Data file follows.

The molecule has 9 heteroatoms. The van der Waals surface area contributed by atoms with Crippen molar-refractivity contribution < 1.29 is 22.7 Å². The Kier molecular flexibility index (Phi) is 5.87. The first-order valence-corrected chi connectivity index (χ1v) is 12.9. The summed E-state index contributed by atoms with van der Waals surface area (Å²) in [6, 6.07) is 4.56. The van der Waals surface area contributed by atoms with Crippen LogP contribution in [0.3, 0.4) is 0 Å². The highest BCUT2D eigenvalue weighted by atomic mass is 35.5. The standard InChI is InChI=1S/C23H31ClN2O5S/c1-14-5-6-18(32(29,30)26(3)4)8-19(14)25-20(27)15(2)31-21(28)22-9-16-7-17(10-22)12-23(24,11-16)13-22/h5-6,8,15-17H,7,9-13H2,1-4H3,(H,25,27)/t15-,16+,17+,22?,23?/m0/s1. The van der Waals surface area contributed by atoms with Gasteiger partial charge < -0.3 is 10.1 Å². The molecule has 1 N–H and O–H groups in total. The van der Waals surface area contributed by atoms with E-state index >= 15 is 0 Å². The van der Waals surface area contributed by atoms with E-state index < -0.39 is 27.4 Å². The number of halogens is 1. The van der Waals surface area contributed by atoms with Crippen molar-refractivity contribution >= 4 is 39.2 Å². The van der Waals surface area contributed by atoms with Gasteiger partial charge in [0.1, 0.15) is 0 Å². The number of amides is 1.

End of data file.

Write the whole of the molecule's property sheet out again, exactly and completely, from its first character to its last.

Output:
The molecule has 9 heteroatoms. The van der Waals surface area contributed by atoms with Crippen molar-refractivity contribution < 1.29 is 22.7 Å². The Kier molecular flexibility index (Phi) is 5.87. The first-order valence-corrected chi connectivity index (χ1v) is 12.9. The summed E-state index contributed by atoms with van der Waals surface area (Å²) in [6, 6.07) is 4.56. The van der Waals surface area contributed by atoms with Crippen LogP contribution in [0.3, 0.4) is 0 Å². The highest BCUT2D eigenvalue weighted by atomic mass is 35.5. The standard InChI is InChI=1S/C23H31ClN2O5S/c1-14-5-6-18(32(29,30)26(3)4)8-19(14)25-20(27)15(2)31-21(28)22-9-16-7-17(10-22)12-23(24,11-16)13-22/h5-6,8,15-17H,7,9-13H2,1-4H3,(H,25,27)/t15-,16+,17+,22?,23?/m0/s1. The van der Waals surface area contributed by atoms with Gasteiger partial charge < -0.3 is 10.1 Å². The molecule has 1 N–H and O–H groups in total. The van der Waals surface area contributed by atoms with E-state index >= 15 is 0 Å². The van der Waals surface area contributed by atoms with E-state index < -0.39 is 27.4 Å². The number of halogens is 1. The van der Waals surface area contributed by atoms with Crippen molar-refractivity contribution >= 4 is 39.2 Å². The van der Waals surface area contributed by atoms with Gasteiger partial charge in [0.1, 0.15) is 0 Å². The number of amides is 1.